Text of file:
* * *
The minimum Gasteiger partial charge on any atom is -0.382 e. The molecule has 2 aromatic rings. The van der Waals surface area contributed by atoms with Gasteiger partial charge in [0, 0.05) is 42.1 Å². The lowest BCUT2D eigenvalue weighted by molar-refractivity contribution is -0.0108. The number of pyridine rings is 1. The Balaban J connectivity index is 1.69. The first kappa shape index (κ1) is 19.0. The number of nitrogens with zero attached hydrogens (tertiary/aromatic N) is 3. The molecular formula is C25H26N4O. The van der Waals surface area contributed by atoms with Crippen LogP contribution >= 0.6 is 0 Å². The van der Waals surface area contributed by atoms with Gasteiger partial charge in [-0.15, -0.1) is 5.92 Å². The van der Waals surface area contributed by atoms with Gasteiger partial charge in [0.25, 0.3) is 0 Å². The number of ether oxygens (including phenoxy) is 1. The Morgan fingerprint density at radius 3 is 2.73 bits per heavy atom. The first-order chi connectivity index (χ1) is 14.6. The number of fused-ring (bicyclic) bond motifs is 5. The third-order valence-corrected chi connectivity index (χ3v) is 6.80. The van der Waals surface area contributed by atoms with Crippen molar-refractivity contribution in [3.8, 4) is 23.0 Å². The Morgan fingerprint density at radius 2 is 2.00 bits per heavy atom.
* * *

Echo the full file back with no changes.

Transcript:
The minimum Gasteiger partial charge on any atom is -0.382 e. The molecule has 2 aromatic rings. The van der Waals surface area contributed by atoms with Gasteiger partial charge in [0, 0.05) is 42.1 Å². The lowest BCUT2D eigenvalue weighted by molar-refractivity contribution is -0.0108. The number of pyridine rings is 1. The Balaban J connectivity index is 1.69. The first kappa shape index (κ1) is 19.0. The number of nitrogens with zero attached hydrogens (tertiary/aromatic N) is 3. The molecular formula is C25H26N4O. The van der Waals surface area contributed by atoms with Crippen LogP contribution >= 0.6 is 0 Å². The van der Waals surface area contributed by atoms with Gasteiger partial charge in [-0.15, -0.1) is 5.92 Å². The van der Waals surface area contributed by atoms with Gasteiger partial charge in [0.25, 0.3) is 0 Å². The number of ether oxygens (including phenoxy) is 1. The Morgan fingerprint density at radius 3 is 2.73 bits per heavy atom. The first-order chi connectivity index (χ1) is 14.6. The number of fused-ring (bicyclic) bond motifs is 5. The third-order valence-corrected chi connectivity index (χ3v) is 6.80. The van der Waals surface area contributed by atoms with Crippen molar-refractivity contribution in [3.8, 4) is 23.0 Å². The Morgan fingerprint density at radius 2 is 2.00 bits per heavy atom.